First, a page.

#1
Hey

I feel that when I pick, there's too much contact between my pick and the string, which slows me down and effects the speed of my picking, and the next stroke

For example if you take the picking for Thunderstruck, there's no way I could pick that fast

How do you pick fluidly so that your pick glides across strings effortlessly without getting caught inbetween the strings?

Cheers
#2
You could try holding the pick closer to the point so less of it is sticking out past your fingers.  But your issue could also be a problem with your picking technique itself, not how you're holding the pick.  Some pictures and/or a video would be helpful.

And "the picking for Thunderstruck".  Which part?  If you're talking about the intro, that's all legato.
Quote by Geldin
Junior's usually at least a little terse, but he knows his stuff. I've always read his posts in a grouchy grandfather voice, a grouchy grandfather with a huge stiffy for alternate picking.
Besides that, he's right this time. As usual.
#3
Quote by Junior#1
And "the picking for Thunderstruck".  Which part?  If you're talking about the intro, that's all legato.

That's incorrect. The studio recording is entirely alternate picked.
#4
And live Angus has always played it picked, 4 0 7 0 4 0 7 0 etc, but thanks for the suggestion of holding the pick closer, will that effect having enough grip to then strum full chords?
#5
Well, shit.  I've been playing it wrong for the last 15 years lol.  My bad.

smithy15493 It shouldn't effect how you play chords, provided that you're not choking up on the pick too much.  
Quote by Geldin
Junior's usually at least a little terse, but he knows his stuff. I've always read his posts in a grouchy grandfather voice, a grouchy grandfather with a huge stiffy for alternate picking.
Besides that, he's right this time. As usual.
#6
Try using a harder pick. They don't bend, so they force you to use just the tip. They work for me, I can pick a lot faster now. I don't like them for chords though, I use a medium for songs with lots of chords. 
#7
The pick has three translation dimensions (up/down, in/out, and left/right) and three rotational dimensions (about its longitudinal axis, its lateral axis, and its axis perpendicular to its plane)... that is six degrees of freedom, and all are complexly dynamically superimposed when playing. The only way to learn how to manage all this is through practice so that the fingers learn how to move the pick effortlessly and naturally.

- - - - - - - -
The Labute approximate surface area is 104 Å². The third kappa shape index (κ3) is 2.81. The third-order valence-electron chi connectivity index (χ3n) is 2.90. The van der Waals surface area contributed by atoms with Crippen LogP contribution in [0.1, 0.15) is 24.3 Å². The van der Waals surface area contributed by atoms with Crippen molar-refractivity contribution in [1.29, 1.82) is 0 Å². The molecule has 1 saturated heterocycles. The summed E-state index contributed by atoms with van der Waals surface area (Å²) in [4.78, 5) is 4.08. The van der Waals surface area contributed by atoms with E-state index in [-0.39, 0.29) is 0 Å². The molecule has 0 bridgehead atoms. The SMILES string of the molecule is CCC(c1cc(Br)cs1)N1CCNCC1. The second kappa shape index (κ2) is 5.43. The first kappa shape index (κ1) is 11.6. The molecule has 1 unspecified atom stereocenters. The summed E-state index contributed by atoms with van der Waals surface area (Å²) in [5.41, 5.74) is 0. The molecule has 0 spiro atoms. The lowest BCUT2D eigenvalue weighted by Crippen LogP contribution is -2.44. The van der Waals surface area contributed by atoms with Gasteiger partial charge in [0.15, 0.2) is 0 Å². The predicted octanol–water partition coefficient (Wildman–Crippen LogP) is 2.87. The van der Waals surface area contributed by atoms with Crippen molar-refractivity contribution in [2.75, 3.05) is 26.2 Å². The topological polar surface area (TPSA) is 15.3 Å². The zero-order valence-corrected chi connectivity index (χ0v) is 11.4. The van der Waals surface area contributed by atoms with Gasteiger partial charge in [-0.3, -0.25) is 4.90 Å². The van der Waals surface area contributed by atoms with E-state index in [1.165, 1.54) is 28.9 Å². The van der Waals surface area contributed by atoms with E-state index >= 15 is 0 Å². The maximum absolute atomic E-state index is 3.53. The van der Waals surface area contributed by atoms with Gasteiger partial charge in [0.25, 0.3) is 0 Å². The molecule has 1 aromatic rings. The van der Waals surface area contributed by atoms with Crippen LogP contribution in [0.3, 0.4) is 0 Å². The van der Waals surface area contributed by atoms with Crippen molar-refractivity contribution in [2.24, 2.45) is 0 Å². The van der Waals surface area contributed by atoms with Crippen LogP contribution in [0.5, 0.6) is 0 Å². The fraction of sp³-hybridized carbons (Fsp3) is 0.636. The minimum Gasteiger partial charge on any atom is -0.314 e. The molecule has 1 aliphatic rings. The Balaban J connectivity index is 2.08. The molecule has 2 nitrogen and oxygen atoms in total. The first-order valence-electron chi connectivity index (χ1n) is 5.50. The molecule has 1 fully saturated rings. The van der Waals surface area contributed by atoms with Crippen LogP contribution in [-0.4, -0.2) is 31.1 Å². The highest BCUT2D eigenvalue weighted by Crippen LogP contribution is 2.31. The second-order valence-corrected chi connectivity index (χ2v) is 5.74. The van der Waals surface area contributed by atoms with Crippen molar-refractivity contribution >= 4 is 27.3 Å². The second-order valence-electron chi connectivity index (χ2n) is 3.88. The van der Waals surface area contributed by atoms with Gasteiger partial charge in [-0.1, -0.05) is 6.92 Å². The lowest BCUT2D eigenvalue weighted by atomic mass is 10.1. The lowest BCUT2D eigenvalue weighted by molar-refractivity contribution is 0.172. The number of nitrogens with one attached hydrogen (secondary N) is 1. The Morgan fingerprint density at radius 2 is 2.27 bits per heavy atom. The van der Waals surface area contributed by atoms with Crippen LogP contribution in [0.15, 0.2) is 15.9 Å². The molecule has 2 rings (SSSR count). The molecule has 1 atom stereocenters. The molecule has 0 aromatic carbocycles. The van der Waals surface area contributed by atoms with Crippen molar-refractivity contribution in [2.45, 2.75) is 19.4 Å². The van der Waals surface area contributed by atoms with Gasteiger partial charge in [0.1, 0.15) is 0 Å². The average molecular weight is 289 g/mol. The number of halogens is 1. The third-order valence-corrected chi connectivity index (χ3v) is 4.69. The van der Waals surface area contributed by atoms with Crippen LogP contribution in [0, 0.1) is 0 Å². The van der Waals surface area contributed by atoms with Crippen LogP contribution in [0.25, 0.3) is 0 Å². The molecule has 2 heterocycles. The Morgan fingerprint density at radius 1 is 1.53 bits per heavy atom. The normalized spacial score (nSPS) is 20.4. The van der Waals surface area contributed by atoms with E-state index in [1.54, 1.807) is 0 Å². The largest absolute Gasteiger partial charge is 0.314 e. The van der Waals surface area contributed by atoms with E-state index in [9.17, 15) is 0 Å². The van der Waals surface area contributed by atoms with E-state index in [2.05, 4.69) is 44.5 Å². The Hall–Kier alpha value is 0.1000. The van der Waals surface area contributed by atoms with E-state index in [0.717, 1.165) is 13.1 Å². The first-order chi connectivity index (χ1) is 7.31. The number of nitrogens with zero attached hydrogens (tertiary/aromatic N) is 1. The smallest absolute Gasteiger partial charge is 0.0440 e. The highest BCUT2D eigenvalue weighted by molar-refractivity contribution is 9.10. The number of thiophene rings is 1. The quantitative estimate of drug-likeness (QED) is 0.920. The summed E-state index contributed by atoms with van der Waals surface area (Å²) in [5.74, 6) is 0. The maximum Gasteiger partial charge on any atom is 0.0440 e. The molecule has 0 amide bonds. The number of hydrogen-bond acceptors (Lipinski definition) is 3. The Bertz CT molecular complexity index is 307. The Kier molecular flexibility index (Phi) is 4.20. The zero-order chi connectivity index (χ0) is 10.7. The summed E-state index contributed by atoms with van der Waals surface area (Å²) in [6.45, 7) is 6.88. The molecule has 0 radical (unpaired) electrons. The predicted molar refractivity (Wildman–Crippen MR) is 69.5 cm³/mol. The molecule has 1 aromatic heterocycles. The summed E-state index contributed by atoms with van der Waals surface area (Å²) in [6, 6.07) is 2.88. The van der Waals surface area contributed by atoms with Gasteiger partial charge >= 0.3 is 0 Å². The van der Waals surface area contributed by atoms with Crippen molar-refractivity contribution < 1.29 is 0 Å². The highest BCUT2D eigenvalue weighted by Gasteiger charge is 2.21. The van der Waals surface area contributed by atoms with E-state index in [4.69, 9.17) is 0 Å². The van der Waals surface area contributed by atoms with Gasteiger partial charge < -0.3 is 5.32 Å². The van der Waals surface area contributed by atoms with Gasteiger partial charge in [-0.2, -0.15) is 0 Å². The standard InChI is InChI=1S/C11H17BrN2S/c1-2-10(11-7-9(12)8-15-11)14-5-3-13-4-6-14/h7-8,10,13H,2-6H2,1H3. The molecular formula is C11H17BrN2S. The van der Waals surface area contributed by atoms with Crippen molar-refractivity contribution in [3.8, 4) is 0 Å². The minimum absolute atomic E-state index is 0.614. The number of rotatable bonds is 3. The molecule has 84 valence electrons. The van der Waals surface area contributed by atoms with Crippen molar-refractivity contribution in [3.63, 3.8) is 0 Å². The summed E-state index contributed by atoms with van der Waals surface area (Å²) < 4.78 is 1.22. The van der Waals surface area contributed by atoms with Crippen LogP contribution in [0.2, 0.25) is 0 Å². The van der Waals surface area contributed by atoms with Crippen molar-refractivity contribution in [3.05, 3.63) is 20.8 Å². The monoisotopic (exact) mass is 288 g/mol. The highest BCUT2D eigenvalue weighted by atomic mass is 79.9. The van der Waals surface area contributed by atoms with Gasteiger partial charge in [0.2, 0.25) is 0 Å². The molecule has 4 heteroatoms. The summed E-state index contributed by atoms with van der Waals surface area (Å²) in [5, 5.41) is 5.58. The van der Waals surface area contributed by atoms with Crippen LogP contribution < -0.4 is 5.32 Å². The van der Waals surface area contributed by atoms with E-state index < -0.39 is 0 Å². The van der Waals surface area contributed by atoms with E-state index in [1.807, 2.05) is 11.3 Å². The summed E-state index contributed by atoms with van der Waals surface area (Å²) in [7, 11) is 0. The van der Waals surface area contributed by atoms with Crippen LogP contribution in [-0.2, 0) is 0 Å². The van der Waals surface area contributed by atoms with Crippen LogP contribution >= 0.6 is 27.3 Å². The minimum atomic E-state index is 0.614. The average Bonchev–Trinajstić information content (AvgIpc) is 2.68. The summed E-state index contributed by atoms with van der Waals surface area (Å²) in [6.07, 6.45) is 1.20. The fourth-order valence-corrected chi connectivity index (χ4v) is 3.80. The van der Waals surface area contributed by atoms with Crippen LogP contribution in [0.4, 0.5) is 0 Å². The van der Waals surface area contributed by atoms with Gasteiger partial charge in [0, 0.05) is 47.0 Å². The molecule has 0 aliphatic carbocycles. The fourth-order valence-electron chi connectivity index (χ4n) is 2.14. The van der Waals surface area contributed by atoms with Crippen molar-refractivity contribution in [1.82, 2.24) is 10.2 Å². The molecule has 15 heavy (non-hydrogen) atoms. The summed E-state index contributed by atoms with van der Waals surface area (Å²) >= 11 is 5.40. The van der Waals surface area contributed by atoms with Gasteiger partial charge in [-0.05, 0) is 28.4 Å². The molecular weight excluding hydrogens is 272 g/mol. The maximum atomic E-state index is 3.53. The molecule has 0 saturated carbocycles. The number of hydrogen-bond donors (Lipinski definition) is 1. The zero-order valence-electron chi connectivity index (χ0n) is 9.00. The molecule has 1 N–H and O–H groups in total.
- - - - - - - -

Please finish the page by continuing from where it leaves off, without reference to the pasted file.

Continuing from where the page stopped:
Here is a video of exactly how to practice this. It starts off kind of slow but does make it through the Thunderstruck thing and many others. Don't just watch it; grab your guitar and pick along with it... he will talk you through everything.

The instructor, Pebber Brown is the man who taught Buckethead.

Quote by reverb66
I'm pretty sure the Bible requires that you play through a tube amp in Texas.
#8
Quote by PlusPaul
The instructor, Pebber Brown is the man who taught Buckethead.

Generally a good post, but I do take issue with this comment.  Pebber is one of the people who taught Buckethead.  He's at least also had lessons from Paul Gilbert (which you can hear in where he picks and where he uses legato in his playing and in some of the patterns he uses), and I'd bet a whole load of money that he had lessons from many other people over the years as well.

Like I say, your post is good and Pebber's material is generally all right (though I do take issue with some parts), but appealing to the authority of "this guy taught Buckethead" is kind of flawed
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#9
The important thing is the practicing; but I'm just basing the Pebber story on the Wikipedia Talk:Buckethead - Paul Gilbert and Shawn Lane Lessons section...

It's a pretty well known fact that Buckethead shared some lesson time with Paul Gilbert but to maintain that he learned all he knows or studied for any extended period of time is ludicrous. Long before he became Buckethead or met Gilbert, he was already playing in the style he does today. I find it doubtful he ever actually sat down and took lessons with Shawn Lane. For many years he studied under guitar teacher Pebber Brown who transcribed into tab a lot of Lane's material for BH. Buckethead can be heard to remind Maximum Bob in an early Young Buckethead Video to mention Pebber Brown. Maximum Bob relayed for Buckethead that "Pebber was the Master of Scales and Everything Chordal" You can find that as a source of fact on youtube. He took lessons at Styles Music in Pomona California and studied there under Johnny Fortune, Max Mcguire and Pebber Brown. You can put 2 and 2 together by watching the Young Buckethead videos and on Youtube watch the ClassX videos of him before he became BH. Pebber followed as a major player in ClassX which evolved into a group called The Radio Cowboys with Johnny Fortune.
Quote by reverb66
I'm pretty sure the Bible requires that you play through a tube amp in Texas.